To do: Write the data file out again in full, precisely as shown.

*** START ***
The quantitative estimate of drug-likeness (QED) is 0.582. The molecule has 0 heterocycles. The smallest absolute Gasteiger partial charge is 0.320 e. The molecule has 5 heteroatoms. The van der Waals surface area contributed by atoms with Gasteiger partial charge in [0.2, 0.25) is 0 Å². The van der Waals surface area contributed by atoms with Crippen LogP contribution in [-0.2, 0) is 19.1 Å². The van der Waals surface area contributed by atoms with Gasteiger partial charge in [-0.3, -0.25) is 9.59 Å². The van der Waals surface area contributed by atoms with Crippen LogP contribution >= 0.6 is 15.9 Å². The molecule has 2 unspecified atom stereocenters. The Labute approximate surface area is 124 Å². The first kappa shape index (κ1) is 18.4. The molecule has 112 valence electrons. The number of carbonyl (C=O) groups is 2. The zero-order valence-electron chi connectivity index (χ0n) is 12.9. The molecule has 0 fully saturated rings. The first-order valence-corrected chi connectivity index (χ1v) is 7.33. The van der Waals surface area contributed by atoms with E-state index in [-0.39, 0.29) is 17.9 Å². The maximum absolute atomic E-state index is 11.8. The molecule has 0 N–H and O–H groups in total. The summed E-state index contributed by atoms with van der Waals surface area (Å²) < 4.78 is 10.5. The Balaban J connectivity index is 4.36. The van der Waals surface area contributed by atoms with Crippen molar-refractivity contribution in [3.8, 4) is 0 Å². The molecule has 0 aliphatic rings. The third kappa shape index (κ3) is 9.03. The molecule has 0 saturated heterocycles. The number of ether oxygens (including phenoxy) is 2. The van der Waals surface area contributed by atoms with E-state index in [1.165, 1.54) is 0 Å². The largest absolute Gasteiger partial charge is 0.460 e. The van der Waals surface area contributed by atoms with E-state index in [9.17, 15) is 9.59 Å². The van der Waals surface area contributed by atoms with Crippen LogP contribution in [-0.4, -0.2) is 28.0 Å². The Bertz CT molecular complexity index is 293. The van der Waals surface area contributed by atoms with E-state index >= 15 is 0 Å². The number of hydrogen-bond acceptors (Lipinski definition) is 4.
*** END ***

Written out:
The quantitative estimate of drug-likeness (QED) is 0.582. The molecule has 0 heterocycles. The smallest absolute Gasteiger partial charge is 0.320 e. The molecule has 5 heteroatoms. The van der Waals surface area contributed by atoms with Gasteiger partial charge in [0.2, 0.25) is 0 Å². The van der Waals surface area contributed by atoms with Crippen LogP contribution in [-0.2, 0) is 19.1 Å². The van der Waals surface area contributed by atoms with Gasteiger partial charge in [-0.3, -0.25) is 9.59 Å². The van der Waals surface area contributed by atoms with Crippen LogP contribution >= 0.6 is 15.9 Å². The molecule has 2 unspecified atom stereocenters. The Labute approximate surface area is 124 Å². The first kappa shape index (κ1) is 18.4. The molecule has 112 valence electrons. The number of carbonyl (C=O) groups is 2. The zero-order valence-electron chi connectivity index (χ0n) is 12.9. The molecule has 0 fully saturated rings. The first-order valence-corrected chi connectivity index (χ1v) is 7.33. The van der Waals surface area contributed by atoms with E-state index in [-0.39, 0.29) is 17.9 Å². The maximum absolute atomic E-state index is 11.8. The molecule has 0 N–H and O–H groups in total. The summed E-state index contributed by atoms with van der Waals surface area (Å²) < 4.78 is 10.5. The Balaban J connectivity index is 4.36. The van der Waals surface area contributed by atoms with Crippen molar-refractivity contribution in [3.8, 4) is 0 Å². The molecule has 0 aliphatic rings. The third kappa shape index (κ3) is 9.03. The molecule has 0 saturated heterocycles. The number of ether oxygens (including phenoxy) is 2. The van der Waals surface area contributed by atoms with E-state index in [1.165, 1.54) is 0 Å². The largest absolute Gasteiger partial charge is 0.460 e. The van der Waals surface area contributed by atoms with E-state index in [9.17, 15) is 9.59 Å². The van der Waals surface area contributed by atoms with Crippen LogP contribution in [-0.4, -0.2) is 28.0 Å². The Bertz CT molecular complexity index is 293. The van der Waals surface area contributed by atoms with E-state index >= 15 is 0 Å². The number of hydrogen-bond acceptors (Lipinski definition) is 4.